BY WALTER BLOCK
In the conversation below Dr. Penny Gowland of the University of Nottingham discusses her career path, from her burgeoning interest in MRI in the mid 1980s, to her pivotal contributions in quantitative MRI, and her most recent contributions in body imaging. Penny had an interesting vantage point in MRI, as she was hired by Sir Peter Mansfield, who inspired her and others to develop the field of real-time body imaging.
Last year, her work was recognized by the ISMRM when she was asked to present the Mansfield Lecture at the annual meeting in Hawaii. In the conversation below, she called for the field to move beyond qualitative measures to connect MRI with underlying biology, calls which are being echoed more and more throughout our field. But the conversation often turned to her gratitude for the generous mentoring provided by Sir Peter Mansfield and the supportive environment he and others created at Nottingham.
Wally: How did you get involved in MRI?
Penny: I did my degree in physics and astronomy, and in between A levels and university studies I spent a stopgap year nursing. While I was finishing university, I thought I wanted to study medical physics and so I did a Masters of Science program in medical physics at the University College of London. This was back in 1985: an instructor showed this amazing image of a spine from MRI, but said it would never catch on because the scan took a half hour. But then we had another lecture taught by Paul Tofts, who still works in MR in Brighton. He taught me about relaxation time measurements and clinical imaging at the time, and that was it. I was caught! It was that picture of the spine that captured my attention.
Wally: What did Dr. Mansfield see in you as you came to the end of your PhD studies?
Penny: I honestly have no idea. I wrote to his lab and I was invited for an interview on the same day that Prime Minister Thatcher visited the lab! I came from the Institute of Cancer Research in London where they had the first 1.5T imaging system in the UK that looked similar to today’s scanners. At Nottingham everything was made of string and tape and to some extent remains that way. We had to bring patients into what was basically a garage in the back of a building and it took a bit of Tender Loving Care to do that. I had a feeling he thought my nursing experience might come in handy! Mind you it took a bit of Tender Loving Care to keep the scanners going too, but honestly I have no idea why he hired me.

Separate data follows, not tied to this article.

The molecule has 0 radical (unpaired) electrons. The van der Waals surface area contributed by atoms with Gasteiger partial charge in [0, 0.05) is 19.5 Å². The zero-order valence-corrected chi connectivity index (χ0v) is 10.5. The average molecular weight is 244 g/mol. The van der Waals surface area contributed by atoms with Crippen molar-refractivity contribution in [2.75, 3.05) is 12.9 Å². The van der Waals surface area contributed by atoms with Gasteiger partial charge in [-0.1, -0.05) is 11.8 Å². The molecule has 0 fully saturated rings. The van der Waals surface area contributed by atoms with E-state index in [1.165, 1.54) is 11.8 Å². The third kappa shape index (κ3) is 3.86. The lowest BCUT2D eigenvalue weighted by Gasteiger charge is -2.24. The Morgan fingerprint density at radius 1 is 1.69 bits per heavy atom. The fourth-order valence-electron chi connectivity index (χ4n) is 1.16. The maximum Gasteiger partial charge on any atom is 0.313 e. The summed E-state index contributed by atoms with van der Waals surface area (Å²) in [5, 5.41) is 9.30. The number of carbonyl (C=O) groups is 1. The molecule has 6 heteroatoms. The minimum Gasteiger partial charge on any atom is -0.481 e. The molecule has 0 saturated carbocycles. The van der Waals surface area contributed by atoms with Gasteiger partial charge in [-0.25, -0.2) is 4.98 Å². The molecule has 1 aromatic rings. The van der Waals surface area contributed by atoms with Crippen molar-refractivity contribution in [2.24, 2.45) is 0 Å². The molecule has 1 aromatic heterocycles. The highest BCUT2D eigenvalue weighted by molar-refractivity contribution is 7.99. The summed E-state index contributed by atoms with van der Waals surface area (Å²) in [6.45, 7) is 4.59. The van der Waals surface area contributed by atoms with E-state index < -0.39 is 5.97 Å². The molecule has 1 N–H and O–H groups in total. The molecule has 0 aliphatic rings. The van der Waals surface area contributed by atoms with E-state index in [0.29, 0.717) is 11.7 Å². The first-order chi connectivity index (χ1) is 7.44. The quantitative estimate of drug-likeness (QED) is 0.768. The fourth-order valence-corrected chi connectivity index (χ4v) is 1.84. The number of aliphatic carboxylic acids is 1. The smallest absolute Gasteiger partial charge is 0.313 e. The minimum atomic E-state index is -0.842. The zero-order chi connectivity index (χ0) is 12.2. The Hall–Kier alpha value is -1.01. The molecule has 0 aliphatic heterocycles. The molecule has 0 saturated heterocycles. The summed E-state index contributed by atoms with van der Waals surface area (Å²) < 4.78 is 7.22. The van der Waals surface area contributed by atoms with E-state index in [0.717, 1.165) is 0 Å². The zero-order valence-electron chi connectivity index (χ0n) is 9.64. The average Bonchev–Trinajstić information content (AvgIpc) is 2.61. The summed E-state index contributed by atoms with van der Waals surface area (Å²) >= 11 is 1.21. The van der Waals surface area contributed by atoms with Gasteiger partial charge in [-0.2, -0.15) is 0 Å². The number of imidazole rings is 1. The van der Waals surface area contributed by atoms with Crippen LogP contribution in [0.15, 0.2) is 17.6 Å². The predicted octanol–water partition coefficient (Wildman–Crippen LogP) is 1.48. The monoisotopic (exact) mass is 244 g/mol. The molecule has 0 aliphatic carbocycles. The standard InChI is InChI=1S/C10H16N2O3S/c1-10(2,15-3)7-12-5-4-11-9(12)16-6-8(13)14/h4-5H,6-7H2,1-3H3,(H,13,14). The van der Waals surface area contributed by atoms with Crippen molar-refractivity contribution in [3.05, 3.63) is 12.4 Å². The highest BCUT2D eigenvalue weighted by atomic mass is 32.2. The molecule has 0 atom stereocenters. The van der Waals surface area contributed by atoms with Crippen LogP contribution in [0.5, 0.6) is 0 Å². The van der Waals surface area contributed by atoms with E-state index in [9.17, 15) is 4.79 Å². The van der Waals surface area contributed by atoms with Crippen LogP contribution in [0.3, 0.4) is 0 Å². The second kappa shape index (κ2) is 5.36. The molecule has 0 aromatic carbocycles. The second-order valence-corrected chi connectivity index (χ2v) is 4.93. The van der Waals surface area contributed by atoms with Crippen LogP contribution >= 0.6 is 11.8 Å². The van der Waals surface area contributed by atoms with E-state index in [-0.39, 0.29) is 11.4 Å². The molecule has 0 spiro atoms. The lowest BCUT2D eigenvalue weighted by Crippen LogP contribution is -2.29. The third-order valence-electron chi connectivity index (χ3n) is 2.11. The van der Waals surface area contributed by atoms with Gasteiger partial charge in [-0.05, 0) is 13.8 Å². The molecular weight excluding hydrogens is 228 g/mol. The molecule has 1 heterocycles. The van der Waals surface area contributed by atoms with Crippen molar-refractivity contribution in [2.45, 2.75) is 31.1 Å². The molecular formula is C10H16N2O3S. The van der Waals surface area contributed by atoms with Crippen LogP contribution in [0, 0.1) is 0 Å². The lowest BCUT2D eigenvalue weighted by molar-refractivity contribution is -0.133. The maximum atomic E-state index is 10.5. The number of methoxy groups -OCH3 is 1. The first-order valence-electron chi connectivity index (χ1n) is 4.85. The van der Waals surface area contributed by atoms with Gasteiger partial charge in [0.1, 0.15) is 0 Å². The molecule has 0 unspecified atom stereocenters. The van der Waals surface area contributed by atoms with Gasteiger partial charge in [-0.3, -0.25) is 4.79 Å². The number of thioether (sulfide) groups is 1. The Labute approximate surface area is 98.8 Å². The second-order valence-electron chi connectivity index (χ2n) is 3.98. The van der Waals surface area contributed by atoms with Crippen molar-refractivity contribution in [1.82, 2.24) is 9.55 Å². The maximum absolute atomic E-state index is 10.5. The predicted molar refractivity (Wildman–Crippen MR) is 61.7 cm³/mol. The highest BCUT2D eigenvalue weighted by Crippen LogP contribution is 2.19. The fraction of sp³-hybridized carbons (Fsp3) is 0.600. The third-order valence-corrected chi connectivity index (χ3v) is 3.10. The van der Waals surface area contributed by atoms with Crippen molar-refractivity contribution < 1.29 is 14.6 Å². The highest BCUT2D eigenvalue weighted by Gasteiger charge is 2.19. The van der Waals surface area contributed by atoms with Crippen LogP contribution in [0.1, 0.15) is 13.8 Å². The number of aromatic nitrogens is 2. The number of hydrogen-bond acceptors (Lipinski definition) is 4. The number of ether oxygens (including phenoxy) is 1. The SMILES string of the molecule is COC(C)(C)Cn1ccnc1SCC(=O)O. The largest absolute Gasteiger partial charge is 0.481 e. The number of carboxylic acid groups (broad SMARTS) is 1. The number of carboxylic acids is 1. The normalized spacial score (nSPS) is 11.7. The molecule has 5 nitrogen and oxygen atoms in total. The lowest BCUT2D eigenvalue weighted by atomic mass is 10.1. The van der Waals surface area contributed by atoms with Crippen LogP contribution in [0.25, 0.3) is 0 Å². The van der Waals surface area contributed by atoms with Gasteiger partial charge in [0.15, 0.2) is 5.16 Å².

Wally: What do you want the MR community to know about the environment that Peter Mansfield created at Nottingham?
Penny: I knew Dr. Mansfield for 28 years. We saw him on the 13th of January, 2017 at the rededication of the centre named after him, 25 years after its original opening. He came and really enjoyed himself during a lovely day, staying with us for 9 hours. He died 3 weeks later.
It is only when someone dies that you realize what you’ve lost. I went to Nottingham to work with Peter Mansfield. I knew it was a good lab, but I didn’t quite understand the power of the lab until I got there. When he retired, he was so generous in the way he handed over a significant part of his research to myself and a colleague, Richard Bowtell. He just gave it to us, and he never interfered ever again. He could’ve interfered and we could never have developed our own research areas but he was just there for advice if we wanted it.
The concept of imaging the body in action was something that was very close to him. We called it snapshot imaging at the time. He really had an insight into the power of EPI, high speed imaging for looking at dynamic processes in the body. At a time when MRI and CT were very much static imaging techniques he had a vision for how MRI could be used to study the functions of the body. But he gave us the room to take his vision and build our own careers. I want others to be aware of his generosity.
Wally: What was the lab like back at the start of your career? Was it aware of the history and future impact that it was likely creating?
Penny: Very friendly and very exciting. We were in an experiential physics environment with a scanner that we could do anything with (as long as it was based on EPI!) Obviously many people created that environment, particularly Paul Glover and Richard Bowtell who were already there well before me, but I think one of the reasons we’ve kind of kept going at Nottingham is that we aren’t weighed down by our history, and maybe again that resulted from Mansfield leaving us to it; we just keep on moving forward from where we were.